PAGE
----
As a fan of the show Mystery Science Theater 3000, I have a great appreciation for Michael J. Nelson. Sure, some people prefer Joel, the first host, but I started with Mike and have always had a soft spot for his dorky delivery and hapless enthusiasm. And as the head writer, his wit was a major force behind the overall flavor of the show’s ten seasons. So I'm happy to say that his skill in crafting funny material transfers well to his books, which include the comedic essay collections Mike Nelson's Movie Megacheese and Mike Nelson's Mind over Matters. While Movie Megacheese focuses exclusively on movies and actors and is in a similar vein to the show, Mind over Matters covers such various topics as food, work, music, art, animals, and Mike’s shorts. I first read Mind over Matters some years ago, and several memorable parts have stuck with me and remained favorite jokes. Reading it again recently, though, I did get the feeling that it's pretty firmly planted in a 90's outlook, and sometimes parts of it feel a little dated. Some of the essays are hit or miss, but the ones I recommend most are “Portal to Hell: The RadioShack Experience,” wherein Mike wonders at the bafflingly large amount of smelly and unfriendly RadioShack locations; “A Very Unhealthy Club,” in which he discusses the propensity of elderly men to lounge around naked in health club locker rooms; “Tips on Getting Stung by Wasps,” full of well-justified hatred for the stinging creatures; and “Did He Say ‘Meep’?” which recounts an eccentric professor from Mike’s college years. Most of the humor is from Mike’s wonderful turns of phrase, which can elevate any topic into something memorable. In “Grumpy Floppy and the Flo-Flo” which talks about childish behavior carried on into adulthood, Mike expresses his horror at sitting next to a woman holding a pillow decorated with happy bears and fluffy clouds: “‘This is my boo-boo. I take it everywhere,’ she said, hugging it. She was right in thinking my look implied a question. However, she was mistaken about the question itself. It wasn’t ‘What do you call that adorable pillow and do you travel with that lovely, fluffy, stuffy little thing everywhere?’ It was ‘Good gracious, woman, will you please get some help?’” Also great is when Mike ponders his wife’s collection of lotions and moisturizers in “Moist as I Wanna Be.” After seeing the sheer amount of new and half-empty bottles, he asks if it is possible to “soften yourself to death,” and concludes: “Perhaps under all those heavy lubricants, women are scaly, repellent harridans. It is thanks only to copious applications of petroleum jelly, glycerin, shea butter, waxes, and oleo derivatives that we can touch them without rasping off entire patches of our skin and flesh.” One of the oddest but most memorable essays is “My Shorts Are Silent No More,” which conducts a mock tell-all interview with Mike’s discarded pair of One-Hundred-Dollar Linen Shorts. “Shorts” speaks to his interviewer of his traumatic life, explaining how Mike bought him with the tearful confession, “He tried me on in the dressing room. Apparently I fit.” If these examples make you laugh, Mind over Matters will be a treasure trove of humorous fun, particularly when read aloud with others. Sampo forever!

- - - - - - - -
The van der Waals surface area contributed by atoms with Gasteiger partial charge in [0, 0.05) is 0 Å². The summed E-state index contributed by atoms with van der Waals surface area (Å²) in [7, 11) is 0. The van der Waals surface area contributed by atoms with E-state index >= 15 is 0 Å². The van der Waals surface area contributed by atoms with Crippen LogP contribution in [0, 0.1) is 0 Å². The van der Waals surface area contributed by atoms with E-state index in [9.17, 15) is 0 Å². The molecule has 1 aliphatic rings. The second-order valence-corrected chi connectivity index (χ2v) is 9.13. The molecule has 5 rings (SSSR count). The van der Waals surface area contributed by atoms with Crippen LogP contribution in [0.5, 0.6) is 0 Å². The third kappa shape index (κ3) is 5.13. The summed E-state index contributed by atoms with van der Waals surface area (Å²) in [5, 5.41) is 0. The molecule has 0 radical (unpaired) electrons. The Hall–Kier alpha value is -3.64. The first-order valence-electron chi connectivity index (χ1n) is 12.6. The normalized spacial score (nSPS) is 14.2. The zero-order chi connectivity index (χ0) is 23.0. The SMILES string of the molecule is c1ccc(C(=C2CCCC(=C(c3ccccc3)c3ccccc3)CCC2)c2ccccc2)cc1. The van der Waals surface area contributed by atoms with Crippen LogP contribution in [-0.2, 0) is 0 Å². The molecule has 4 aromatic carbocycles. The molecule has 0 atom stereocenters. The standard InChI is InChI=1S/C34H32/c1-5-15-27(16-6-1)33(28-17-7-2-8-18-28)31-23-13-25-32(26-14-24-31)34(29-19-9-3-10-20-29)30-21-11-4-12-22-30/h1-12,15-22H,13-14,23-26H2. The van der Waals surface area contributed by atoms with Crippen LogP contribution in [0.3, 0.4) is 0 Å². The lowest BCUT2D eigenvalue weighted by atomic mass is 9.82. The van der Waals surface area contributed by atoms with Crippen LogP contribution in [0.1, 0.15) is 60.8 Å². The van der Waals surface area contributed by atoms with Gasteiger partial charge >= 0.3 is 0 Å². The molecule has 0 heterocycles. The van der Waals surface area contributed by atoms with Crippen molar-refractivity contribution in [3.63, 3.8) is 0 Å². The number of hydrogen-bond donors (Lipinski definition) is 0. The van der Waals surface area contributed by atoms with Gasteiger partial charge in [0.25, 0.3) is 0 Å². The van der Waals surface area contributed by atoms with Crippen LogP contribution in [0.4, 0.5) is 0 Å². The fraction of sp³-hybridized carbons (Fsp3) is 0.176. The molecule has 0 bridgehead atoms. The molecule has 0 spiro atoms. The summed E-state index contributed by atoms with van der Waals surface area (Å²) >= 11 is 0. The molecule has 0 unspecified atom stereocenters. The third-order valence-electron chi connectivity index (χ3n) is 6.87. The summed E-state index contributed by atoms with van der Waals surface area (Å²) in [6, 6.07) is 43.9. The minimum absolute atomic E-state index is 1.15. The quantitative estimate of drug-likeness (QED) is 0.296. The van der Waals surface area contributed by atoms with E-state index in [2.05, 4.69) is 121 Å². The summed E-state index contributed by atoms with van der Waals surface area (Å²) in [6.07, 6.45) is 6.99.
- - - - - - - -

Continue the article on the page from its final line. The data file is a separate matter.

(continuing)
Sep 25, 2010